Poor HIV-related outcomes in older adults newly diagnosed with HIV: A 4-year retrospective analysis from a single site in Asia

Wong, Hoi Yee and Wong, Pui Li and Bador, Maria Kahar and Chong, Meng Li and Shenoi, Sheela and Rozanova, Julia and Syed Omar, Sharifah Faridah and Neelamegam, Malinee and Lee, Yew Kong and Rajasuriar, Reena (2023) Poor HIV-related outcomes in older adults newly diagnosed with HIV: A 4-year retrospective analysis from a single site in Asia. Journal of Acquired Immune Deficiency Syndromes, 93 (1). pp. 64-72. ISSN 1525-4135, DOI https://doi.org/10.1097/QAI.0000000000003169.

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Background:In resource-limited settings, HIV-related services are often targeted to younger key populations, although increasing reports have found that adults >= 50 years now account for among the highest increase in new HIV diagnosis. We assessed the proportion of new HIV infections among older adults (>= 50 years) and compared their sociodemographics, risk behaviors, and HIV-related outcomes to newly diagnosed younger adults (<50 years).Methods:This retrospective analysis included all new HIV diagnosis from 2016 to 2019 at the University of Malaya Medical Centre, Malaysia. Trends of HIV diagnosis was assessed using join point regression analysis, and characteristics between the older and younger adults were compared using chi(2) test or Mann-Whitney U test. Kaplan-Meier analysis and log-rank test were used to compare the survival probability in both age groups.Results:From a total of 594 new HIV diagnosis between 2016 and 2019, 11.5% (N = 68) were among older adults with an annual percent increase of 5.50%. Older adults were more likely ethnic Indians (P < 0.001), acquired HIV through heterosexual contact (P = 0.001), had late presentation to care (P = 0.003), and multimorbidity (P < 0.001). Immunological responses after 12 months on antiretroviral therapy were comparable in both the groups. Older adults had a higher probability of death compared with younger adults (adjusted hazard ratio 1.81, 95% confidence interval: 1.02 to 3.23, P = 0.043) after adjusting for sex, mode of HIV transmission, late presentation to care, antiretroviral therapy initiation, and multimorbidity.Conclusion:Older adults diagnosed with HIV were associated with late care presentation and increased mortality. There is an urgent need to enhance uptake of HIV testing and linkage to care among older individuals in our setting.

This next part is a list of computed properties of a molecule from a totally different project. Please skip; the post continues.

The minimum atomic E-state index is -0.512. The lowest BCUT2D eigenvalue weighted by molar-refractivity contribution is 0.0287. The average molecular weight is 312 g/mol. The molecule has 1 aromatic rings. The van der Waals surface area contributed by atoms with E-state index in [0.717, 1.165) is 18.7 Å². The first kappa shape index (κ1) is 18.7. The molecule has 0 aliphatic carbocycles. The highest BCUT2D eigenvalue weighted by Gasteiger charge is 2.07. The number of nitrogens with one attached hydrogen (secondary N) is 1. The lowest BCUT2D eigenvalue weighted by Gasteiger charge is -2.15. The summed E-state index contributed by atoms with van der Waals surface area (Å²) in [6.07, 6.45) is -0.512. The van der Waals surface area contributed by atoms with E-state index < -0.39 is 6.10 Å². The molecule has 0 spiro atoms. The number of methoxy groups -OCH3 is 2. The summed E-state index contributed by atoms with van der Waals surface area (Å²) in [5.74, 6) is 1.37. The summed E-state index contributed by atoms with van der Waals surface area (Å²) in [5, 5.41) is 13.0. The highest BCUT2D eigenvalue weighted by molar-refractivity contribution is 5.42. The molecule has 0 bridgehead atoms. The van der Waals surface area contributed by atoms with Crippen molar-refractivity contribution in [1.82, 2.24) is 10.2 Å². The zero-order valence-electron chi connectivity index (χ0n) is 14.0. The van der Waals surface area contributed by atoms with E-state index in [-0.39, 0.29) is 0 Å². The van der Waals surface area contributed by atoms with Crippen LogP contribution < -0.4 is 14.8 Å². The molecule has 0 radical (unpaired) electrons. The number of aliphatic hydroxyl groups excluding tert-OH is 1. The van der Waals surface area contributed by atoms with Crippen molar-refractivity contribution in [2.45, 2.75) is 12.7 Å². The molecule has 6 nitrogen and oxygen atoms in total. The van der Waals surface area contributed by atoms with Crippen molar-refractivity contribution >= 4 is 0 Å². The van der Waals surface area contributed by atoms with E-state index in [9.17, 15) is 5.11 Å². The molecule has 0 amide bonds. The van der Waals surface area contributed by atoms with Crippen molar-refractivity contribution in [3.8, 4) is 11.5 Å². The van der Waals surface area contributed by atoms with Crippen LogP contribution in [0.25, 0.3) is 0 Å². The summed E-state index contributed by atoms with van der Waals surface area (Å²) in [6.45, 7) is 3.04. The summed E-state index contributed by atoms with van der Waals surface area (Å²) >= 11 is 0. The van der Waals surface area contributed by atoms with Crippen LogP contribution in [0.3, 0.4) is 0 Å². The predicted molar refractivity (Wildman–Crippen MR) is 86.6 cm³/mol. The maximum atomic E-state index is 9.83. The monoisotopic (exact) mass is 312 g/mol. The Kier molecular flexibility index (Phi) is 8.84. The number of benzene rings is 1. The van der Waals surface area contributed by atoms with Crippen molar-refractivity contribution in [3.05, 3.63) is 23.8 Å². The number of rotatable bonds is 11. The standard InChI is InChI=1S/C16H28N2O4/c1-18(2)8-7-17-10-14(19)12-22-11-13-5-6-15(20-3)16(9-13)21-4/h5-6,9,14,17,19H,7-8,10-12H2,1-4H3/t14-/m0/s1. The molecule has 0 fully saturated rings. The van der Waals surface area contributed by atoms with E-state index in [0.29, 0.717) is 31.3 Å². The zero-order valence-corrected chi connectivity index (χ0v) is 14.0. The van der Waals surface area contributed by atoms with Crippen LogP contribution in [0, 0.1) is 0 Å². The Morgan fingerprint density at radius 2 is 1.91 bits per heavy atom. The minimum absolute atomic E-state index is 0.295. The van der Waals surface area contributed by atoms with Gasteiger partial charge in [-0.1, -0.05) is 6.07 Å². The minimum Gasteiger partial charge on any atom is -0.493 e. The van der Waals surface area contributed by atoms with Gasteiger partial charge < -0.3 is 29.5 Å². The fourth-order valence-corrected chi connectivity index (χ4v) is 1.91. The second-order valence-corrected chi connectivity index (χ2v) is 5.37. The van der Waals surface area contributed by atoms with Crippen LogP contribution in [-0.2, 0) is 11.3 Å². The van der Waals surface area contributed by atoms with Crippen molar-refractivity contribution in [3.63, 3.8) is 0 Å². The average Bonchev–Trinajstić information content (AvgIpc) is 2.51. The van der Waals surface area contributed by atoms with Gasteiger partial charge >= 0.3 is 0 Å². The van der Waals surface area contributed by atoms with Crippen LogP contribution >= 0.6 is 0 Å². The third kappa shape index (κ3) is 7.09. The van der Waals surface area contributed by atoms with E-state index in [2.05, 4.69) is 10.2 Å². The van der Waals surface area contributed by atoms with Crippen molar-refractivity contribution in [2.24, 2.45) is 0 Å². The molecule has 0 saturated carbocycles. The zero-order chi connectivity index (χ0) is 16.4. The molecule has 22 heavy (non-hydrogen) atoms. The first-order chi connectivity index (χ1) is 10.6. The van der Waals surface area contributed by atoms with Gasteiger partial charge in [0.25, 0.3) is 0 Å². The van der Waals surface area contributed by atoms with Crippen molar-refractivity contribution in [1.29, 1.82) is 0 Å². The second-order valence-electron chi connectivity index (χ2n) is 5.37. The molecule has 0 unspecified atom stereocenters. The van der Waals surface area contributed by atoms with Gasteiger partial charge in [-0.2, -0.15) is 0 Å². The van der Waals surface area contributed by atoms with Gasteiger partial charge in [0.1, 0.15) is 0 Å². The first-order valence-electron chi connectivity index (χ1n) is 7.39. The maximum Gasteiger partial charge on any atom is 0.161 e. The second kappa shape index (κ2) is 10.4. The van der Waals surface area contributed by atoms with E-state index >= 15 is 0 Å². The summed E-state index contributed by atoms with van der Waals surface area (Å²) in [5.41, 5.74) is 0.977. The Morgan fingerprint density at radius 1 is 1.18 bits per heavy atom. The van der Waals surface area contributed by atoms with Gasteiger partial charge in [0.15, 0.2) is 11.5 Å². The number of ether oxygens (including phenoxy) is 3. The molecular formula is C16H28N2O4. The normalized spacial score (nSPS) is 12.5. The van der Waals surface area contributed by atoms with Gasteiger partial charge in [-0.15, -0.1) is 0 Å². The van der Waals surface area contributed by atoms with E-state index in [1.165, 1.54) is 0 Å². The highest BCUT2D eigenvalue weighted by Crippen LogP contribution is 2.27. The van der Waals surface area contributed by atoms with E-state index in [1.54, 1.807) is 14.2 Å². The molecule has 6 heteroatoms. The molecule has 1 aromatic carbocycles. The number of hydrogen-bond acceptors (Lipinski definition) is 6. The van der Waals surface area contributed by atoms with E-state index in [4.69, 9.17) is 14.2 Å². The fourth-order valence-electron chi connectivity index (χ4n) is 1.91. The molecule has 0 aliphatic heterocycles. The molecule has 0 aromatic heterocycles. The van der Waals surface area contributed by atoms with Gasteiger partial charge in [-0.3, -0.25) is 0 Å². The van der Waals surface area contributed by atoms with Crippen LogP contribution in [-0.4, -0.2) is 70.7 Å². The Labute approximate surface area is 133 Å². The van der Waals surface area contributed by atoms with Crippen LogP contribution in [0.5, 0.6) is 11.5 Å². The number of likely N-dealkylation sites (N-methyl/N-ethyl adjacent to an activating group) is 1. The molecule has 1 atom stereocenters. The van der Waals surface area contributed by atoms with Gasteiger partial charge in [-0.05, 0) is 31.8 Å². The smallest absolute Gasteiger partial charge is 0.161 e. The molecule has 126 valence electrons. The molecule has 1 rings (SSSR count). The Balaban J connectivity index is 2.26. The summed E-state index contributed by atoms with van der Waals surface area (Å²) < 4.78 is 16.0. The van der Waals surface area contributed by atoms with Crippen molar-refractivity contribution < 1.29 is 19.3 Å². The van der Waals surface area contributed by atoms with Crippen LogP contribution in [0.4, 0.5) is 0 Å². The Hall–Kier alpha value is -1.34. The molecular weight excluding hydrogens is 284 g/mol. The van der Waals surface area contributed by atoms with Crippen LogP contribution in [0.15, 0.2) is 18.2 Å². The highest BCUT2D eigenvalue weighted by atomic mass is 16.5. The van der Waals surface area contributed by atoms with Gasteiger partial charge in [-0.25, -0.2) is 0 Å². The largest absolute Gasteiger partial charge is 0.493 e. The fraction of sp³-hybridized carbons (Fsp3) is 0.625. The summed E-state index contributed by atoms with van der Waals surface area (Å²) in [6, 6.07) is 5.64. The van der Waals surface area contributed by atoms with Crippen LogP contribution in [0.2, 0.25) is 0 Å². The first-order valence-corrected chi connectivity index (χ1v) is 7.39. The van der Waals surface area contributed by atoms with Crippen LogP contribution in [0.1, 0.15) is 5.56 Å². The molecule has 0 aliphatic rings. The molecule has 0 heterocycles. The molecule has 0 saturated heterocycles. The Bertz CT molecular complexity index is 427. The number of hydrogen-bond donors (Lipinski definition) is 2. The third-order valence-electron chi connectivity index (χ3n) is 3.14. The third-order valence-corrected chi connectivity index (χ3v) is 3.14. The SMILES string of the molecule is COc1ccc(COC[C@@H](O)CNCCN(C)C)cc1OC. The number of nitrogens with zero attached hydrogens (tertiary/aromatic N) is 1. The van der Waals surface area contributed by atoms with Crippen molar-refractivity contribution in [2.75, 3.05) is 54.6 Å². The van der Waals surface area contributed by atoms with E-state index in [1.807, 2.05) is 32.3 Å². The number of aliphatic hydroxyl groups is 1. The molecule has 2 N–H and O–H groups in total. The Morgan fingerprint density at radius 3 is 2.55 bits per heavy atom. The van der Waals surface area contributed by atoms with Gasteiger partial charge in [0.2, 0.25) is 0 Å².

Item Type: Article
Funders: None
Uncontrolled Keywords: HIV; AIDS; New diagnosis; Older adults; Aging population; Asia
Subjects: H Social Sciences > HQ The family. Marriage. Woman
H Social Sciences > HV Social pathology. Social and public welfare
R Medicine > RA Public aspects of medicine
Divisions: Faculty of Medicine
Faculty of Medicine > Medicine Department
Depositing User: Ms Zaharah Ramly
Date Deposited: 27 Nov 2023 08:32
Last Modified: 03 Dec 2023 01:40
URI: http://eprints.um.edu.my/id/eprint/38260

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